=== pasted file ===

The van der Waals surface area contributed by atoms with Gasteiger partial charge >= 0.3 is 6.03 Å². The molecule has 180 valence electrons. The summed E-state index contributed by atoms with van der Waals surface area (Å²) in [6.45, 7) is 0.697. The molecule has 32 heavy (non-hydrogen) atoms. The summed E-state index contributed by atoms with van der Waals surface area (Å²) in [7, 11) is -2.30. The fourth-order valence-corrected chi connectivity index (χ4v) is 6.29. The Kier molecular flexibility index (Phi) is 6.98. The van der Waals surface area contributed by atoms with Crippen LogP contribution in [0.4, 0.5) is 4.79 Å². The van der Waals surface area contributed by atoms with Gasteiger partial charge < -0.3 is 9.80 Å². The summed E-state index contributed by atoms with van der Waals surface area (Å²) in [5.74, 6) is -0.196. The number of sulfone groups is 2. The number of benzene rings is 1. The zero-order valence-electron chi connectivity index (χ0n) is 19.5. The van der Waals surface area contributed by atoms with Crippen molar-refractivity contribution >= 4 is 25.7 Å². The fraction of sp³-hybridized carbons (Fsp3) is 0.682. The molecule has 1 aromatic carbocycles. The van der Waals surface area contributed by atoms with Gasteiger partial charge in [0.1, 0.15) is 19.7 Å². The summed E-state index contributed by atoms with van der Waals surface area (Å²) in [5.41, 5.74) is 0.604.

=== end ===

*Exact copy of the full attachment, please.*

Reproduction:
The van der Waals surface area contributed by atoms with Gasteiger partial charge >= 0.3 is 6.03 Å². The molecule has 180 valence electrons. The summed E-state index contributed by atoms with van der Waals surface area (Å²) in [6.45, 7) is 0.697. The molecule has 32 heavy (non-hydrogen) atoms. The summed E-state index contributed by atoms with van der Waals surface area (Å²) in [7, 11) is -2.30. The fourth-order valence-corrected chi connectivity index (χ4v) is 6.29. The Kier molecular flexibility index (Phi) is 6.98. The van der Waals surface area contributed by atoms with Crippen LogP contribution in [0.4, 0.5) is 4.79 Å². The van der Waals surface area contributed by atoms with Gasteiger partial charge < -0.3 is 9.80 Å². The summed E-state index contributed by atoms with van der Waals surface area (Å²) in [5.74, 6) is -0.196. The number of sulfone groups is 2. The number of benzene rings is 1. The zero-order valence-electron chi connectivity index (χ0n) is 19.5. The van der Waals surface area contributed by atoms with Crippen molar-refractivity contribution >= 4 is 25.7 Å². The fraction of sp³-hybridized carbons (Fsp3) is 0.682. The molecule has 1 aromatic carbocycles. The van der Waals surface area contributed by atoms with Gasteiger partial charge in [0.1, 0.15) is 19.7 Å². The summed E-state index contributed by atoms with van der Waals surface area (Å²) in [5.41, 5.74) is 0.604.